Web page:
As I have healed from my past, I have learned how to set boundaries in my life. I have learned how to say no without feeling guilty about it. I have learned to ask for and demand what I want and need in my life. And yet my life is still not perfect.

Don’t get me wrong: I really do have a good life, and I am content with it for the most part. However, as I continue to become more emotionally healthy, I am becoming more aware of the less-than-healthy relationships in my life. In some cases, I have been aware of the unhealthy aspects for a long time, but I chose not to deal with them. As I now interact with the world from a standpoint of health, the unhealthy stuff is really starting to bug me.

A year ago, I would have pointed to my history being responsible for my circumstances. I would have felt trapped in my circumstances with the need to accept where I am in my life. However, as I have healed, I have had to take responsibility for where I am in my life.

Every single unhealthy relationship that I continue to nurture is in my life because I choose to have it in my life. Every area of my life in which I wish things were different is my responsibility because I am not demanding change.

I have reached a place of accepting that things will continue the way they are in all areas of my life unless I make the choice to change them. So now, I face having to make difficult decisions – to continue to accept less healthy things in my life or to demand change. At this point, it is not an issue of fear of losing any relationship but, instead, weighing out which aspects are worth the investment of energy to change. Sometimes relationships, or certain aspects of relationships, are not worth the investment of energy necessary to change them. Not every relationship is worth saving.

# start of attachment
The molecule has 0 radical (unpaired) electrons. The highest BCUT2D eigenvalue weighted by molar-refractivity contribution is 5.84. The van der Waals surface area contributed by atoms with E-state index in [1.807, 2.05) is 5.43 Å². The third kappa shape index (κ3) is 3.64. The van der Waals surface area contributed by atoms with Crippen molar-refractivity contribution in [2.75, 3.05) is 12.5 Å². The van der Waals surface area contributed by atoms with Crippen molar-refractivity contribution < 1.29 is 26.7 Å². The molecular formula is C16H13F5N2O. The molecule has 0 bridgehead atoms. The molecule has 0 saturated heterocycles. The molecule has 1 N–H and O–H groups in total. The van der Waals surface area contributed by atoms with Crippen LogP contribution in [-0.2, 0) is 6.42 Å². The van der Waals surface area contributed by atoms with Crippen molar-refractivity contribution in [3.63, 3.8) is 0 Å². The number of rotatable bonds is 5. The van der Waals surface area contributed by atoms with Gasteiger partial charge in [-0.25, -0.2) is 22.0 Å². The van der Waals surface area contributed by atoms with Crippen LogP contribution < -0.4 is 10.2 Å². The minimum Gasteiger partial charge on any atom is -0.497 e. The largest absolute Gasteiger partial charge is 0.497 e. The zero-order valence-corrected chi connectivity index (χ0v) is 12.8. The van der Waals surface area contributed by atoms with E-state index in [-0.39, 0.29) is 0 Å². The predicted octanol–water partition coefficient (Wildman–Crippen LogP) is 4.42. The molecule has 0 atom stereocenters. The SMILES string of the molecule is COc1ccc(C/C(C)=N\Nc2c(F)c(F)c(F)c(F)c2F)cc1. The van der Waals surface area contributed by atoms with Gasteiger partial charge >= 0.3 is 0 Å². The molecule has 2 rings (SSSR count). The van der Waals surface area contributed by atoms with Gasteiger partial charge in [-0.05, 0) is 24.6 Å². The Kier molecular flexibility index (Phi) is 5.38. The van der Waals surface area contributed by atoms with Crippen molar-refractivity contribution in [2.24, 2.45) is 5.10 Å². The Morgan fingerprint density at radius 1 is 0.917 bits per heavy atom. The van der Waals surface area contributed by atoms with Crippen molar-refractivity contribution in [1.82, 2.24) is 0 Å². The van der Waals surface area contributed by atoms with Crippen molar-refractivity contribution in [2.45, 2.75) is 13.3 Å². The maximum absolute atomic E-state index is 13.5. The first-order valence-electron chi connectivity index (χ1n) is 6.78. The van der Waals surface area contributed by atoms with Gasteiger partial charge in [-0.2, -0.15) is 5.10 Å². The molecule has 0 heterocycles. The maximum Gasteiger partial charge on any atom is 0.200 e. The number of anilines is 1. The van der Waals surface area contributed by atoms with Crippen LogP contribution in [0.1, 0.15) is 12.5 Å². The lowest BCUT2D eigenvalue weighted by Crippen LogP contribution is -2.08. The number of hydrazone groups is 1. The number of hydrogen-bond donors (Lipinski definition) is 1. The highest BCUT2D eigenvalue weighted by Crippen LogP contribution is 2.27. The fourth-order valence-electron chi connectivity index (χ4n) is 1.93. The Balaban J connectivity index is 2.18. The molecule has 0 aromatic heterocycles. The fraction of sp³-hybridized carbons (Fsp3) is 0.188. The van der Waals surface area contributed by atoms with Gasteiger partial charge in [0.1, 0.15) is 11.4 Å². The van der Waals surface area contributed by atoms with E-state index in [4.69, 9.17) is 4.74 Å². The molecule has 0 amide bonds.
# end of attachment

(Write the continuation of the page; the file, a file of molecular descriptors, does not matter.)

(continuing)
Don’t worry – I am not planning any big changes in my life anytime soon. This is all part of processing my own responsibility for my own happiness in my life.

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Seashore

I am walking in the waves along the beach, and I realize that I am at peace for the first time in my life. I think about the story I wrote entitled “Shards of Glass,” and I realize that my feet are no longer numb. I can feel the cool water rolling over them. I can feel the sand beneath my feet. When I reach a patch of pebbles, I am not afraid to feel their roughness – I know my tender feet have felt much worse.

I never thought that I would reach this point. My feet had been filled with so many shards of glass. I didn’t think I could ever remove them all, and I certainly didn’t think that my tender feet could ever learn to feel again. But they have. My once-crippled feet have learned to dance.

My feet still bear scars, which will never fade. But instead of being ashamed, I wear them with pride as a badge of honor. I have earned my way back to health. Survival is no longer enough. I want to thrive. I want to live the rest of my life, not just watch the days pass. I want to make a difference in this world.